Been going to the city more than usual lately. One destination for a recent walkabout was Old Town, a near North Side Chicago neighborhood that I’ve passed by at the edges countless times. Walked through it, not so much. On a warm day this month, when I did finally take a walk in the neighborhood along such streets as Cleveland, Hudson, Sedgwick, Orleans, and Menomenee, all north of North Ave., I had the strange feeling that I wasn’t quite in Chicago any more.
“There is a scale to Old Town, a closeness of building to street and street to cross street and curb to curb that you simply don’t find anywhere else in the city,” one Vince Michael wrote in the limited but informative blog Renown Old Town.
“It is not so much about the rope mouldings above the windows or the paired brackets and dentils at the eave or even those Furnessian ornaments on Adler & Sullivan’s Halstead Houses. It is about a premodern relationship of buildings and streets and narrow alleyways – something not unusual in Rome or the old part of Edinburgh but exceedingly rare in Chicago.”
I didn’t think of Rome during my Old Town walk, and I’ve never wandered Edinburgh, but even so something about the alignment of the neighborhood is atypical for Chicago. It doesn’t really come through in pictures, though you can get a sense of some of the area’s handsome buildings that way.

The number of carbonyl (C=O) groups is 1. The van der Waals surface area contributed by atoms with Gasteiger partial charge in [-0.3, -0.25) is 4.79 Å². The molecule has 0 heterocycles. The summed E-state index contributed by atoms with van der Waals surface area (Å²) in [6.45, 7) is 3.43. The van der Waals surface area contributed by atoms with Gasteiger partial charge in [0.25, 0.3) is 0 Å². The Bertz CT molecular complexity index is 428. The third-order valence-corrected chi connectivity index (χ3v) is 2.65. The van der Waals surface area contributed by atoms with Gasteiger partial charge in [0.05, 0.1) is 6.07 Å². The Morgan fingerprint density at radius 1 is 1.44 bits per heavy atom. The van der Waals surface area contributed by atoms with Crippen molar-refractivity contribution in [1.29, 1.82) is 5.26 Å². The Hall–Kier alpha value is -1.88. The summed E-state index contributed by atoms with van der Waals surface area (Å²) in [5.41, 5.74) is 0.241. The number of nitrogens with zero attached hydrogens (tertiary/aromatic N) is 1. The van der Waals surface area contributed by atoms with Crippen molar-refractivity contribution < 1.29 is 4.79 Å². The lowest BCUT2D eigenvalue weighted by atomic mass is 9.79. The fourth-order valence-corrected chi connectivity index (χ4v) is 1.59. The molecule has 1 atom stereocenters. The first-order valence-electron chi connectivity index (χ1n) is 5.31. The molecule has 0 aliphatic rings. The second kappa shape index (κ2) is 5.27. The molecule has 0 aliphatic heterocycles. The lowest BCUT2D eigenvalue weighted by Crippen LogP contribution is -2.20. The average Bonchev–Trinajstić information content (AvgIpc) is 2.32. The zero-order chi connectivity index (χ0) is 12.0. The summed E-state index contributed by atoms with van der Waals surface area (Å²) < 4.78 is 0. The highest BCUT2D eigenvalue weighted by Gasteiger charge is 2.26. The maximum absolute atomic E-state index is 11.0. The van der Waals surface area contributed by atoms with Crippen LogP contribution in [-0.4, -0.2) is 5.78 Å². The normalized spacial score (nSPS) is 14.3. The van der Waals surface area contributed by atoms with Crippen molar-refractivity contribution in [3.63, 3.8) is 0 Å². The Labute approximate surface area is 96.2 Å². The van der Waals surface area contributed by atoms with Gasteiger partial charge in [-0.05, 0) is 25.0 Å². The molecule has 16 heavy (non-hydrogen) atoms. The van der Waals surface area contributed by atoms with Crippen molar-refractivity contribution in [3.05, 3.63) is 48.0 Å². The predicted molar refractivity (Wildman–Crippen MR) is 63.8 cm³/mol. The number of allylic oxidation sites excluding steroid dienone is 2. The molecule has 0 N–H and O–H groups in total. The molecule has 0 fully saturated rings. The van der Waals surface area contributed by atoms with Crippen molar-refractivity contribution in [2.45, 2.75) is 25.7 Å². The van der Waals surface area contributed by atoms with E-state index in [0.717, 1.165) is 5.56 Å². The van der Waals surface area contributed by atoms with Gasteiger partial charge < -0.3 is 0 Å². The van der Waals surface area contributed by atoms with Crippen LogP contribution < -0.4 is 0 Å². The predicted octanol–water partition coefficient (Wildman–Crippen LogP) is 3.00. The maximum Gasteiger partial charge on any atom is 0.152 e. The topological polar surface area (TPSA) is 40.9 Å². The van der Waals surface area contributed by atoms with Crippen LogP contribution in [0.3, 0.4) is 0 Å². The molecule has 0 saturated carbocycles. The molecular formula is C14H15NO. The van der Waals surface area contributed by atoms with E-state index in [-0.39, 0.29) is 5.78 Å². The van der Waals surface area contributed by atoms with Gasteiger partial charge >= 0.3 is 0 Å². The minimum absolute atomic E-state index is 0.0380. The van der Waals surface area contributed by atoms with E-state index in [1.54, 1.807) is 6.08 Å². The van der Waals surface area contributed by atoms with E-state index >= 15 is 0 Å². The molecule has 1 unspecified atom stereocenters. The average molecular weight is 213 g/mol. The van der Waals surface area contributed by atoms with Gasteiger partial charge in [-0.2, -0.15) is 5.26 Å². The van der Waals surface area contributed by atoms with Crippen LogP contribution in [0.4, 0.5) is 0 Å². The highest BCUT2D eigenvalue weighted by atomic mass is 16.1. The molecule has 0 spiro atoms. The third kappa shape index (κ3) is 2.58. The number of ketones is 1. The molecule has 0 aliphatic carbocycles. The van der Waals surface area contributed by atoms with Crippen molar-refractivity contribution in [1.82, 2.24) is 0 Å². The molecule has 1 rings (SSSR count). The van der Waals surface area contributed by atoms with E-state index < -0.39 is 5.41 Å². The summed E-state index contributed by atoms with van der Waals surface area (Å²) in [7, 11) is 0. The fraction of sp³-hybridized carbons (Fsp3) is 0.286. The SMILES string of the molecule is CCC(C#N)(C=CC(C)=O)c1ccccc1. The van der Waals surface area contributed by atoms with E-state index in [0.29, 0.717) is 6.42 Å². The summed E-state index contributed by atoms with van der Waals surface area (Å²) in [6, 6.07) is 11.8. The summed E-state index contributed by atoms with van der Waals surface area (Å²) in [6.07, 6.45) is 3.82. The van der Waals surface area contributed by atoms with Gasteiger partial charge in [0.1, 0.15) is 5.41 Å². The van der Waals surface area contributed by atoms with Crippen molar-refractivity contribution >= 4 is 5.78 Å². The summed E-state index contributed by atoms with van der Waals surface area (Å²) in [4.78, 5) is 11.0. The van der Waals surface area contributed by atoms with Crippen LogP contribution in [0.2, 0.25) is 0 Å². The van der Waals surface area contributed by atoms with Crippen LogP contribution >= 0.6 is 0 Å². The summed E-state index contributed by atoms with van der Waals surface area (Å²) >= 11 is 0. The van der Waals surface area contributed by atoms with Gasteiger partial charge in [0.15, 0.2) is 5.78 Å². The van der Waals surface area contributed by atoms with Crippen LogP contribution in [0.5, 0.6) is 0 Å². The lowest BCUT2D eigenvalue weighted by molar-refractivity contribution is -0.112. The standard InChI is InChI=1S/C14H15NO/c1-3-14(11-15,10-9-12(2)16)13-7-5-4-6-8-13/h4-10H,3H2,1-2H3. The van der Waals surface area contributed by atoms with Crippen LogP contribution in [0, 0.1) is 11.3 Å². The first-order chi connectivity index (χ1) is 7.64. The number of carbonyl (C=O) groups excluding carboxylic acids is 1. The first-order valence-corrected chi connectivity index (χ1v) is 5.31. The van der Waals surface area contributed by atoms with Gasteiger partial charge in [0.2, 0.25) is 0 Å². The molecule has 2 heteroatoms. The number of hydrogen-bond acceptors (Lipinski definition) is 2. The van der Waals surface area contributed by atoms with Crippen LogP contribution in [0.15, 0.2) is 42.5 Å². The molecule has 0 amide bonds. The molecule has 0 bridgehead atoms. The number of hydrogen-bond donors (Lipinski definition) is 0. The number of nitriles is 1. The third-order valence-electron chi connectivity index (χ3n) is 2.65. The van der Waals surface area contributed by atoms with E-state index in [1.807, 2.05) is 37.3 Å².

Then there was this charming building, Schmidt Metzgerei. Butcher’s shop, though the it looks like Mitzgerei, except there’s no dot over the first i. (Vince Michael posits that Mitzgerei is an older variant spelling; I couldn’t say).
It stands out now, but probably didn’t when it was new, as a butcher’s shop with dwelling space on the second floor for the butcher and his family. “The mitzgerei, built in the classic German fachwerk style, utilizing heavy timber framing, was established in 1903,” writes Vince Michael. “Today it is the home of the Sullivan Law firm. It is a fine example of the early German immigrant construction that at one time was quite common throughout the Old Town Neighborhood.”
There’s a broader context, of course. The AIA Guide to Chicago tells us that Old Town “was settled by German produce farmers, who were numerous enough to establish St. Michael’s parish in 1852. After the devastation of the Fire of 1871, wooden cottages sprang up to house the homeless. Most of the ‘relief shanties’ are long gone… The area remained heavily German throughout the following decades, and by 1900, North Ave. as far west as Halstead St. was known as German Broadway.”